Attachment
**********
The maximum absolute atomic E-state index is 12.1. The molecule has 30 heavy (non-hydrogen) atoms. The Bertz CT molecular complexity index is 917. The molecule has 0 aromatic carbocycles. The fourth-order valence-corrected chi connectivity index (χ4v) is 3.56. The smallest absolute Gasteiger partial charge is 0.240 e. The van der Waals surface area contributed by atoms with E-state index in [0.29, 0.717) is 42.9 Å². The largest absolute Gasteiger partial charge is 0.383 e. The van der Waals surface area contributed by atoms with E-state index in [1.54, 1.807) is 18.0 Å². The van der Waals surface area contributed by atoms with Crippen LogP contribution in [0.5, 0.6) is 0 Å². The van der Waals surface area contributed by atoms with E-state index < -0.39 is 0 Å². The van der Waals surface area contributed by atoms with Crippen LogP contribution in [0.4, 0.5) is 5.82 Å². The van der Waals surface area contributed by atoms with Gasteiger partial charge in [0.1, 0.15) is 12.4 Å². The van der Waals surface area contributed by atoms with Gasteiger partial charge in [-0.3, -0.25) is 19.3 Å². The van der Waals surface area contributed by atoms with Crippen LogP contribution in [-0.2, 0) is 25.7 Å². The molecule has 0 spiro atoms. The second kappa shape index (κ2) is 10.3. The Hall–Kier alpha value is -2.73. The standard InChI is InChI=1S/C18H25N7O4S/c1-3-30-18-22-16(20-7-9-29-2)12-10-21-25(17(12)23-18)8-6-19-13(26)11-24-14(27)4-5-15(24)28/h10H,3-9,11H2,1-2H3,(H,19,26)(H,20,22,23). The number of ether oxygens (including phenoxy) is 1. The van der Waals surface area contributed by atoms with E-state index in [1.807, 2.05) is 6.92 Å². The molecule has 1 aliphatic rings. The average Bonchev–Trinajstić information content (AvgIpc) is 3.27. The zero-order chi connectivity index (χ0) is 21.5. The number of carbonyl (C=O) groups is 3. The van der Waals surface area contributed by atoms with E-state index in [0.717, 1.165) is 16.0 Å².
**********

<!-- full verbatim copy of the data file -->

The maximum absolute atomic E-state index is 12.1. The molecule has 30 heavy (non-hydrogen) atoms. The Bertz CT molecular complexity index is 917. The molecule has 0 aromatic carbocycles. The fourth-order valence-corrected chi connectivity index (χ4v) is 3.56. The smallest absolute Gasteiger partial charge is 0.240 e. The van der Waals surface area contributed by atoms with E-state index in [0.29, 0.717) is 42.9 Å². The largest absolute Gasteiger partial charge is 0.383 e. The van der Waals surface area contributed by atoms with E-state index in [1.54, 1.807) is 18.0 Å². The van der Waals surface area contributed by atoms with Crippen LogP contribution in [0.5, 0.6) is 0 Å². The van der Waals surface area contributed by atoms with E-state index < -0.39 is 0 Å². The van der Waals surface area contributed by atoms with Crippen LogP contribution in [0.4, 0.5) is 5.82 Å². The van der Waals surface area contributed by atoms with Gasteiger partial charge in [0.1, 0.15) is 12.4 Å². The van der Waals surface area contributed by atoms with Gasteiger partial charge in [-0.3, -0.25) is 19.3 Å². The van der Waals surface area contributed by atoms with Crippen LogP contribution in [-0.2, 0) is 25.7 Å². The molecule has 0 spiro atoms. The second kappa shape index (κ2) is 10.3. The Hall–Kier alpha value is -2.73. The standard InChI is InChI=1S/C18H25N7O4S/c1-3-30-18-22-16(20-7-9-29-2)12-10-21-25(17(12)23-18)8-6-19-13(26)11-24-14(27)4-5-15(24)28/h10H,3-9,11H2,1-2H3,(H,19,26)(H,20,22,23). The number of ether oxygens (including phenoxy) is 1. The van der Waals surface area contributed by atoms with E-state index in [1.807, 2.05) is 6.92 Å². The molecule has 1 aliphatic rings. The average Bonchev–Trinajstić information content (AvgIpc) is 3.27. The zero-order chi connectivity index (χ0) is 21.5. The number of carbonyl (C=O) groups is 3. The van der Waals surface area contributed by atoms with E-state index in [0.717, 1.165) is 16.0 Å².